Like most summers in the NBA, the 2019 edition was chock full of trades, free agent news and player movement. From the defending-champion Toronto Raptors to just about every other team in the league, change was the most applicable word when it came to describing team rosters for the 2019-20 season.
With the opening of training camps just around the corner, NBA.com's Shaun Powell will evaluate the state of each franchise as it sits today -- in order of regular-season finish from 2018-19 -- as we look at 30 teams in 30 days.
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Today's team: Philadelphia 76ers
Key additions: Al Horford (free agent), Josh Richardson (trade), Trey Burke (free agent), Matisse Thybulle, (draft)
Key departures: Jimmy Butler, JJ Redick, TJ McConnell, Boban Marjanović
The lowdown: The Sixers were poised to make an honest run for an NBA title based on the relatively good health of Joel Embiid, steady improvement from Ben Simmons and the in-season arrivals of Butler and Tobias Harris.
The club had star-power and emerged as a must-see on national TV and played the eventual-NBA champion Toronto Raptors to a Game 7, which they lost at the buzzer. The scene of Embiid, in a teary daze, stumbling toward the locker room following that defeat showed just how close the Sixers came, and also how devastating it was to come up short of the East finals, much less The Finals.
The stakes were high because new GM Elton Brand was all-in, based on his gamble of sending future No. 1 picks and rookie guard Landry Shamet to the Clippers for Harris, who became an unrestricted free agent this summer. In that sense, the gamble failed, but Brand’s intentions were correct; why not go for it in a conference where LeBron James was gone and there wasn’t a sure-fire No. 1 team?
Embiid was beastly during the season and established himself as perhaps the premier big man in basketball, averaging 27.5 points, 13.6 rebounds and 1.9 blocks per game, all top-10 marks in the NBA. Simmons was once again a unique playmaker given his size advantage over virtually all point guards. He continued to be dogged by his inability to shoot beyond 10 feet and made just 60% of his free throws.
On the flip side, Redick was solid at 39.7 percent from deep, efficient for a volume shooter at that distance. The overall success of the rotation hid the disaster that was Markelle Fultz. The No. 1 overall pick two years ago played only 19 games, was a non-factor and sought a new beginning elsewhere when Philly gave him away to Orlando at the deadline.
In any event, the check Harris wrote this summer for three players amounts to more than what he paid for the Sixers just eight years ago.
The Sixers gave Simmons a max extension (five years, $170 million), shelled out $109 million to ink Horford for four years, and re-signed Tobias Harris for a whopping $180 million over five years. The chance to win a title or at least contend for one comes at a steep price, and the Sixers rather willingly met it.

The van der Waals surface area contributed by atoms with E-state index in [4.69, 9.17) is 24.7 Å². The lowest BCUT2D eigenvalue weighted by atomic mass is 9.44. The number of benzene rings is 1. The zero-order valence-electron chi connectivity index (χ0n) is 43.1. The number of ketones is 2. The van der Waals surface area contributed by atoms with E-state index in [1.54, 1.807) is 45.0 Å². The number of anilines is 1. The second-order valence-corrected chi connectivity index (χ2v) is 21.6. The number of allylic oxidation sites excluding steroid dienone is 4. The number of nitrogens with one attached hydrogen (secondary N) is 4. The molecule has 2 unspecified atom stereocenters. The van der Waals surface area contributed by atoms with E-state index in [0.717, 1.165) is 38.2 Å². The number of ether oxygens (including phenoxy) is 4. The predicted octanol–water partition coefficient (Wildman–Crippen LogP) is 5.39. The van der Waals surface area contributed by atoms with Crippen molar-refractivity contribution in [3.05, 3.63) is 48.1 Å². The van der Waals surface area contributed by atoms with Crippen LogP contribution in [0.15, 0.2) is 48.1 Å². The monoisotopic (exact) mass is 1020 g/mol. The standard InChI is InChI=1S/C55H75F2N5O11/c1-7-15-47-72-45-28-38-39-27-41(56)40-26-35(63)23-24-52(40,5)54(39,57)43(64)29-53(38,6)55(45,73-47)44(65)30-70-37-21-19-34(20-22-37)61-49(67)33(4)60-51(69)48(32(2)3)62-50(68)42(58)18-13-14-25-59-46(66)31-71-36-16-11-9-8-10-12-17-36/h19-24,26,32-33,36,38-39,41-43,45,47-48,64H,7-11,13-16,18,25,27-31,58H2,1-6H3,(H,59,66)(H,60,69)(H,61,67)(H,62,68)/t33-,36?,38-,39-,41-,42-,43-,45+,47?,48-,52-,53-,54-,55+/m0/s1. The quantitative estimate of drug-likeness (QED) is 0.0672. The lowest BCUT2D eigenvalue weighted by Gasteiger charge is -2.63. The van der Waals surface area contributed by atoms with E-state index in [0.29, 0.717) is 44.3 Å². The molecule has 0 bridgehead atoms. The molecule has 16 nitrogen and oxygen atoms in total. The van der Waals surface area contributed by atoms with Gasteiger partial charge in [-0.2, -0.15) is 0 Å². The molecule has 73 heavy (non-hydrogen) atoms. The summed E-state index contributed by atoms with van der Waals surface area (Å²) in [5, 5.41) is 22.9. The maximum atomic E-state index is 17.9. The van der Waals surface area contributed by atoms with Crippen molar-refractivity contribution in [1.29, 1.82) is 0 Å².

Simmons was a no-brainer decision even though he can’t shoot. He is solid in virtually all other facets of the game and maybe, in time, he’ll develop a trusty bread-and-butter outside shot that he can make in a pinch.
Horford, 33, was an interesting case. When the Sixers were told Butler wanted to leave for the Miami Heat, they reacted swiftly and focused on Horford, who left the Celtics for Boston’s biggest rival. The price tag was rich, but Horford was again a useful big man with stretchy shooting range and excellent pick-and-roll skills. He’ll shift to power forward and could prove a powerful tandem with Embiid.
But how many more decent years does Horford have left? If he shows significant signs of wear next season, that contract could hinder the club for three more seasons. In that sense, the sooner the Sixers cash in with Horford, the better.
Once Butler made his preference known, the Sixers executed a sign-and-trade with Miami that brought back Richardson. The 25-year-old Richardson is skillful and might fit just as well as Butler did. He was the Heat's top scorer (16.6 ppg) and should be a capable rotation player in Philly.
Finally, they opened the wallet wide for Tobias Harris, who made perhaps the smartest bet-on-myself decisions in NBA history. Roughly a year earlier, he rejected an $80 million extension from the Clippers and chose to play out his final year under contract. The Sixers swung a deal for him at the deadline, which gave Harris even more leverage heading into the summer. By giving up an attractive package for Harris, the fringe All-Star held the hammer in negotiations. Had they failed to re-sign him, they’d have nothing to show for surrendering Shamet and multiple Draft picks. So they were forced to give him what he wanted.
All of that money spent meant the Sixers couldn’t keep everyone, and the odd man out was Redick, who signed with the New Orleans Pelicans. Philly will be hard-pressed to replace Redick's 3-point shooting and will turn to Harris, Richardson and Horford to a degree to do so.
To compete in the NBA means to keep up with the Jonses, or in this case, the Milwaukees, Torontos and Bostons. Philly did just that, and all it cost was money.
Coming next: Houston Rockets
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